“Give me your tired, your poor, your huddled masses yearning to eat free…”
(With apologies to Emma Lazarus and the Statue of Liberty.)
I always wanted to have a ranch gate sign made that read, “All hope abandon, all ye who enter here,” but Darleen didn’t see the humor in it. Besides, she pointed out that half the people who saw it wouldn’t understand what it meant in the first place, or where the quote came from. Fortunately, we’re isolated enough that we don’t get too many uninvited human visitors, but every starving stray animal for miles around seems to think our little ranch is the local homeless shelter, and I guess they’re right. Over the years we have taken in and found the owners of—or new homes for—two German shepherds (running together), a Boxer, three Labradors, one Golden retriever, two border collies, one mutt that appeared to be part Himalayan mastiff, multiple generic cattle dog crosses, and something that looked like it started out wanting to be a pit bull but gave it up as too ambitious. And countless cats.
Those are just the ones that have wandered onto the place uninvited. The rescues we actually sought out and made part of the household include two German shepherds, three Welsh corgis (Two Cardigan, one Pembroke), two Chesapeake Bay retrievers, one Boxer, and a horse. And countless cats.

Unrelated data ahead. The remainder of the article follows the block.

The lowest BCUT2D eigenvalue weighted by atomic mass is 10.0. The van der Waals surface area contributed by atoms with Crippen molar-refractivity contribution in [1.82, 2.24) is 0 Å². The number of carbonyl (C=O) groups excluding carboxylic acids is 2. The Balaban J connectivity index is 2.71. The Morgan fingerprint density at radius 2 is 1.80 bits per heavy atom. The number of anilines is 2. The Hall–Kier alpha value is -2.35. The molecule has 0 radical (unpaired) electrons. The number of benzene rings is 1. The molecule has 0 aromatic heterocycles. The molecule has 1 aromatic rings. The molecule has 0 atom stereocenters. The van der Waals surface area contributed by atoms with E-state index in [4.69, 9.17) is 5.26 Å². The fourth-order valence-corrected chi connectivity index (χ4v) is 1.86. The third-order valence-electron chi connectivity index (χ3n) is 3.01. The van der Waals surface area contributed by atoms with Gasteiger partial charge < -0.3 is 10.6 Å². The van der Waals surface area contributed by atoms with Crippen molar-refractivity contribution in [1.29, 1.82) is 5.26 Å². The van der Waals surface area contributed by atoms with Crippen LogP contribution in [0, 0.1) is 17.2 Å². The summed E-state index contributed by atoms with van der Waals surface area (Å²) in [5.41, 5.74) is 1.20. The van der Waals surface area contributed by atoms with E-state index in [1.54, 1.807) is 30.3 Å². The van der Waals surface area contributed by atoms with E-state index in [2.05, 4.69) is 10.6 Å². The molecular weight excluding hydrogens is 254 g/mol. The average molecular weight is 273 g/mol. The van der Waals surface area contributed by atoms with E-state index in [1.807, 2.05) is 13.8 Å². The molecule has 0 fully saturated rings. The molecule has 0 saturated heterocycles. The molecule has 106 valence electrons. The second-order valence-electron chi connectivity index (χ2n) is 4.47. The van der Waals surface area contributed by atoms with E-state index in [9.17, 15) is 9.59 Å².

The horse we rescued was being starved to death in an appalling situation, and we rescued it with the thought of keeping it for Darleen because it was only around fourteen hands. Of course, the moment we started feeding it, it promptly grew to sixteen hands, in spite of already being four years old, and it turned out to be a brawler, taking on any and all of our other horses without regard for sex or even how badly it got beaten up, which it invariably did. We finally sold it to a professional trainer who wanted a project, and just to show you what shrewd and cunning horse traders Darleen and I are, we are the only people I have ever heard of who have rescued a starving horse and still managed to sell it at a loss. I’ve never figured out how we achieved that.
The latest addition to the Parker menagerie is a cat we spotted from the kitchen window a few weeks ago. Between coyotes, bobcats, hawks, eagles, and owls, any domestic feline out on its own in this neck of the woods has a lifespan that can be counted in days, at best. This particular cat had evidently flunked “Hunting 101—An Introduction to Basics,” because she consisted, literally, of a moth-eaten hide loosely draped over a skeleton, and I suspect her lifespan at that point consisted of hours at most. Needless to say, anything that helpless automatically has Darleen wrapped around its paw. (Anything with fur, that is. I’ve tried helpless many times, with no success.) To be fair, this poor thing was in such bad shape that we didn’t even dare take her into the vet for almost a week because all she was capable of doing was eating and sleeping. And, of course, by the end of a week, she had Darleen wrapped…etc., etc…and is now a permanent member of the Parker establishment, with health insurance, pension, a 401k, social security, and three squares a day. I have named her Grace, because she once was lost, but now is found, but Lucky would have been just as good. Or, according to Roget’s, Fortunate, Providential, Blessed, Favored, Out of the Woods, Over the Hump, In A Bed of Roses, In A Tub of Butter, or Fat Dumb and Happy (informal).